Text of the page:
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Marie Antoinette's Shoe, Napoleon's Tea Sets: Revamped Paris Museum is a Treasure Trove

Journalists visit the Hall of Signs (Salle des Enseignes) at the Carnavalet-History of Paris Museum, located in the Marais district.

REUTERS/Sarah Meyssonnier

Journalists visit the Hall of Signs (Salle des Enseignes) at the Carnavalet-History of Paris Museum, located in the Marais district. REUTERS/Sarah Meyssonnier

Many museums in France began to reopen on May 19 after remaining under lock and key since last October due to the pandemic, forcing some exhibits to close early.

Treasures spanning thousands of years of Paris history will get a fresh airing in the city from next week, with pistols from the French revolution showcased alongside a shoe thought to have been lost in flight by guillotined queen Marie Antoinette. Long a hit with tourists as an introduction to Paris and its tumultuous past, the Carnavalet museum is due to reopen after four years of renovations at a time when international travel is still largely on hold due to the coronavirus pandemic. Director Valerie Guillaume told Reuters the museum, run by the City of Paris, expected to quickly bounce back to pre-COVID 19 patterns once restrictions eased, with foreign visitors making up about half the public.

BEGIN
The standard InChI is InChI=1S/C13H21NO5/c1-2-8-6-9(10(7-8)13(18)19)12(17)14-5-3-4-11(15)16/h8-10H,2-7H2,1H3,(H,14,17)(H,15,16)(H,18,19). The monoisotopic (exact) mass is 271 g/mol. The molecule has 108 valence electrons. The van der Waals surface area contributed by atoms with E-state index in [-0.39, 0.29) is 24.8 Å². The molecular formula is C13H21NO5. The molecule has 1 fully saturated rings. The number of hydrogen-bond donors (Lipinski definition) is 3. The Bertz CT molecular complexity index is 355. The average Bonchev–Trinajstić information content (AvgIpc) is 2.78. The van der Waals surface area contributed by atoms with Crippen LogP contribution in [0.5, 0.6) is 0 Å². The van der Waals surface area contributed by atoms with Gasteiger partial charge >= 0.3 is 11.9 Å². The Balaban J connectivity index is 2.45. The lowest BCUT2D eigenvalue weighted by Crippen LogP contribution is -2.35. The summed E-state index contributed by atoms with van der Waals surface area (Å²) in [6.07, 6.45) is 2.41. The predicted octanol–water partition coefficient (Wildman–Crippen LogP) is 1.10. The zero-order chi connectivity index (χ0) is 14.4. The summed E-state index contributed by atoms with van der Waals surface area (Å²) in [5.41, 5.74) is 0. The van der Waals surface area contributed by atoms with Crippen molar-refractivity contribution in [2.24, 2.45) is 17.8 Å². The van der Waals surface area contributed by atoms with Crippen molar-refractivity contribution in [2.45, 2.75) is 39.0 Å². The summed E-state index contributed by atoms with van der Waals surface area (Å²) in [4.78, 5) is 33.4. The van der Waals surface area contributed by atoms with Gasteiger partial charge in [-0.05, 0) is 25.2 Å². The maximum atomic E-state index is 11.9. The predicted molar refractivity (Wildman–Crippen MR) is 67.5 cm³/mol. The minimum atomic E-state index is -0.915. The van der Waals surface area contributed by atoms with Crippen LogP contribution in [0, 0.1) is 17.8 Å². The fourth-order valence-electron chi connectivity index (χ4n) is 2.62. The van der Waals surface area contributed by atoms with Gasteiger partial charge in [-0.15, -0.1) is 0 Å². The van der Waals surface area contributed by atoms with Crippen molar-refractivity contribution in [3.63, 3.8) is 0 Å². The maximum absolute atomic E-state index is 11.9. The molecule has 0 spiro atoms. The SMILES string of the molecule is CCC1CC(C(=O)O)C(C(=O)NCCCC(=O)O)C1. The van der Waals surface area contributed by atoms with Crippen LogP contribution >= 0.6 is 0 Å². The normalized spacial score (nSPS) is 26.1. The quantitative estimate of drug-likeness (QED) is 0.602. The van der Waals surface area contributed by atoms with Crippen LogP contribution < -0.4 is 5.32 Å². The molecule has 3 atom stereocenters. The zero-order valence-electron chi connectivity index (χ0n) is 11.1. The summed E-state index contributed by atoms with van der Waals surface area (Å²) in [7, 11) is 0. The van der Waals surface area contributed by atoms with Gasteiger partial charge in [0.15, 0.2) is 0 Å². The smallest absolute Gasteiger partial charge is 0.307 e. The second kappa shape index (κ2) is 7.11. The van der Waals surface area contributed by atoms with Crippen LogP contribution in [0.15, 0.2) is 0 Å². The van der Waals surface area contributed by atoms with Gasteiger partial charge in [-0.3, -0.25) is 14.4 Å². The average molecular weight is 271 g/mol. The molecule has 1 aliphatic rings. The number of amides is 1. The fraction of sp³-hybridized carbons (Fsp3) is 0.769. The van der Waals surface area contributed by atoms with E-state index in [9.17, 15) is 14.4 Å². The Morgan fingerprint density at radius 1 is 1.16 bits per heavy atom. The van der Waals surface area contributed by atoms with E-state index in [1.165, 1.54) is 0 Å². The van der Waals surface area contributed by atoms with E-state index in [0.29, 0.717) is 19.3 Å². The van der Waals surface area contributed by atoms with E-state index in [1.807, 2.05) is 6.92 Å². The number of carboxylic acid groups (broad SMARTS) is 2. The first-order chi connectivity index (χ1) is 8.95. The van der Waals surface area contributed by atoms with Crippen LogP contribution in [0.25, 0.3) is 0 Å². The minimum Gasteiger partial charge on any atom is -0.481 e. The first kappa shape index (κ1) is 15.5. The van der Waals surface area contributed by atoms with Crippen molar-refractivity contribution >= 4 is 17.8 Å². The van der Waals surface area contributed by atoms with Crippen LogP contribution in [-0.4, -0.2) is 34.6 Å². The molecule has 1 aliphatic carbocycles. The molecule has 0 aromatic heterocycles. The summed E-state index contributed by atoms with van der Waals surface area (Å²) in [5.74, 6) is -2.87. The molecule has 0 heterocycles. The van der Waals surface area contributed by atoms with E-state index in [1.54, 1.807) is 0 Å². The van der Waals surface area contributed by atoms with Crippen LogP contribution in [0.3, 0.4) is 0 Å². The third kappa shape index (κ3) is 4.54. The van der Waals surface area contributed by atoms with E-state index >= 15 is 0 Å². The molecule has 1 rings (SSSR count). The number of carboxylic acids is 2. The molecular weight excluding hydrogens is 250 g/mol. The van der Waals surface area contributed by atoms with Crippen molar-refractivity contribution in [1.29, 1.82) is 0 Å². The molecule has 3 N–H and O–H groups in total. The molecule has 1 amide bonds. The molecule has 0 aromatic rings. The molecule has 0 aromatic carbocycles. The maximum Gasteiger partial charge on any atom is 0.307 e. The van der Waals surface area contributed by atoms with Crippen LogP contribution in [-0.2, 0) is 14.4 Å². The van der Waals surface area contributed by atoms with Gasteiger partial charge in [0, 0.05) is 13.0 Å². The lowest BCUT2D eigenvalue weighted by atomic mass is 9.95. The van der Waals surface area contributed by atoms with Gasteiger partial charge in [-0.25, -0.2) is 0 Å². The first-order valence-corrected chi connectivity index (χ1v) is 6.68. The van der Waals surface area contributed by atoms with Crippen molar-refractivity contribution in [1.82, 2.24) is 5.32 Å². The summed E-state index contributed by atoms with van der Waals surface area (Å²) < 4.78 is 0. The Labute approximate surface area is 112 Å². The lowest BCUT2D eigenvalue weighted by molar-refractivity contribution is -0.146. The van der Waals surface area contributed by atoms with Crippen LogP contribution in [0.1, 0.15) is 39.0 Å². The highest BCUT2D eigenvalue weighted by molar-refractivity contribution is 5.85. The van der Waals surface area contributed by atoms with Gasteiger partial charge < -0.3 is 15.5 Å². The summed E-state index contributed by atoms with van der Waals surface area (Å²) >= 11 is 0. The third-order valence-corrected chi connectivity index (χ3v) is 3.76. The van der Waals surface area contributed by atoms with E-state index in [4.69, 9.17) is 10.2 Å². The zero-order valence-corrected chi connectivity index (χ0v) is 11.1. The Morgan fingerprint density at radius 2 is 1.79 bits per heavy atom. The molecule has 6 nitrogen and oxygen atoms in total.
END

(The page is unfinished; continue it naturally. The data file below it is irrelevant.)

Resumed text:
The 58 million euros ($71 million) revamp involved an extension of the exhibition space, including by opening up underground vaults. The building, in the Marais district, dates back to the 16th century and became a museum in 1880.

It will now house 625,000 works - many brought out of storage for the first time - and which include paintings, toiletry cases and tea sets used by Napoleon, early photos of the Eiffel Tower, and gold coins from the 2nd century B.C.

Other star attractions include a canoe from the Neolothic age and 12th century gargoyle from Notre-Dame cathedral.

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Visitors can also wander through a reconstruction of writer Marcel Proust’s bedroom, with his real furniture and his coat on display.

Many museums in France began to reopen on May 19 after remaining under lock and key since last October due to the pandemic, forcing some exhibits to close early.

The Carnavalet also hopes to retain its appeal for locals. “It’s the home of Parisians," said architect Francois Roussillon, who conceived the overhaul. “It’s a museum you can live in, a bit like dropping in on a friend for diner. You can go one day and eat this, go back and eat that."

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